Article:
EVC pushes for urgent reform on electric trucks in Australia

The Electric Vehicle Council (EVC) is insisting upon urgent reform through a policy agreement to help usher in a new era of electric trucks in Australia.

In partnership with the Australian Trucking Association (ATA), the EVC has made a number of recommendations to drive greater uptake of electrification for trucking businesses and supply chains.

Electrification, it contends, would end volatile diesel costs, reduce maintenance costs and improve urban efficiency while delivering better conditions for truck drivers.

Australia currently lags most of the world in the electrification of trucks making the need for reform urgent according to the EVC.

Of the 58 electric truck models available in North America, Europe, and China only 14 are available to the Australian market.

Key recommendations from the new EVC/ATA policy agreement include exempting electric trucks from urban curfews, changing Australian weight and width limits to accommodate batteries, and exempting electric trucks form stamp duty.

“Every government in Australia has committed to net-zero, but this can’t be achieved without decarbonising the transport sector,” said Behyad Jafari, Electric Vehicle Council CEO.

“Curfew-free operations are a huge opportunity, creating benefits for operators optimising fleet operations and to the community through reducing peak hour traffic and congestion,” he said.

Australian Trucking Association Chair, David Smith said electric power will be a game changer for the industry.

“It costs about $117 to fuel a diesel truck for 300 kilometres, but just $18 for an electric truck,” he said.

Smith said that Australia risked being left behind on the transition to electric and zero emission trucks, which would further jeopardise supply chains and leave exporters stuck with high, globally uncompetitive per km freight costs.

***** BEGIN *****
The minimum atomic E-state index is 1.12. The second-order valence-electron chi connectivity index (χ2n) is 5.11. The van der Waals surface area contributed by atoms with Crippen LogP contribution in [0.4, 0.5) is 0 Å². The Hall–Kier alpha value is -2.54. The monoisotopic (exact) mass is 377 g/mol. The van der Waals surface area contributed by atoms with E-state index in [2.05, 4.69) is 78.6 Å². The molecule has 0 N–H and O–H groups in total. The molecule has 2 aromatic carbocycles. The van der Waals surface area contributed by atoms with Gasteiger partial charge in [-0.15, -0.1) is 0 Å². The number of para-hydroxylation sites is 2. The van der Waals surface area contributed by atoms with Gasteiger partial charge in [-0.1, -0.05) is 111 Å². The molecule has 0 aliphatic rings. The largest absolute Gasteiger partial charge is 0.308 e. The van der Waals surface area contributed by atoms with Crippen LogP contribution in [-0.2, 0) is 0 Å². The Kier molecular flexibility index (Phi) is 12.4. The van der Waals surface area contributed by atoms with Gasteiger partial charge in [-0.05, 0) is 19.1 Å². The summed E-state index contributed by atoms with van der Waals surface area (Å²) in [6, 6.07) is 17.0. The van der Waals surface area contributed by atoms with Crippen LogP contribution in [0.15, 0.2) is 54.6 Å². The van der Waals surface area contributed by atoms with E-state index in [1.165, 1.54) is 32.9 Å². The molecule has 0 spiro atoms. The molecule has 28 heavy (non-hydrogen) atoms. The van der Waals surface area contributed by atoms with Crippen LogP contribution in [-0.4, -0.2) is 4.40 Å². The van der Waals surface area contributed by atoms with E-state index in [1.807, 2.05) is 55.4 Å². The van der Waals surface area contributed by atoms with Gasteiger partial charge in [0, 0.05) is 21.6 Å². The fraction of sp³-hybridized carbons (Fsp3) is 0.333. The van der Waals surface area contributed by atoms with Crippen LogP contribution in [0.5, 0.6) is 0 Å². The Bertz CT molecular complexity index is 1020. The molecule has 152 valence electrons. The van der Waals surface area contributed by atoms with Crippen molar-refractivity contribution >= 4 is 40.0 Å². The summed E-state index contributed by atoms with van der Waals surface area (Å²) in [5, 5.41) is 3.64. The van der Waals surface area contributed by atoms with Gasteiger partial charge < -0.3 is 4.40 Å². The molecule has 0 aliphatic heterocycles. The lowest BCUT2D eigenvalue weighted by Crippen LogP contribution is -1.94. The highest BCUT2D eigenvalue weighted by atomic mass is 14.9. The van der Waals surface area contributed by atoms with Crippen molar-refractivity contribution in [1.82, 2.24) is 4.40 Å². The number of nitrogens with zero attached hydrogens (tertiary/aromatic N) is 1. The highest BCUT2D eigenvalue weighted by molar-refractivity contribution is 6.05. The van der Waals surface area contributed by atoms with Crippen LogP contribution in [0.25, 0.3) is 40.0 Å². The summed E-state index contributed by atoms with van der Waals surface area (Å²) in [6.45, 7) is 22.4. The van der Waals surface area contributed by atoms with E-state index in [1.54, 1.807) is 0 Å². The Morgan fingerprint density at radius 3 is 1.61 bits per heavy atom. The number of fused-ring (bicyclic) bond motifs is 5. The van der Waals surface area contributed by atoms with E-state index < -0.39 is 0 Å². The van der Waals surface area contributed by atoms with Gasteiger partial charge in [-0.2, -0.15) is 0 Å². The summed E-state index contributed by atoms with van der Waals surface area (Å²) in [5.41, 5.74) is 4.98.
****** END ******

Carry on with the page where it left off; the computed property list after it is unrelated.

“Trucking operators face a number of barriers to buy and use an electric truck and these must be addressed to lower freight costs, improve fuel security and reduce emissions,” he said.

For Jafari and other advocates of alternate fossil fuel technology governments can never act fast enough.

He urged the government to read the recommendations outlined by the EVC and ATA.

“If we implement them swiftly the benefits to Australian trucking, our economy, and our environment will be truly massive,” he said.

“The AdBlue shortage crisis was a potent warning about our extreme fuel insecurity. Why should Australia be dependent on China and the Middle East to keep itself moving when we could be using homegrown power? Being able to power our supply chains with local electricity is a surely a national sovereignty imperative.”

China, however, is currently considered the world’s leading battery manufacturer.

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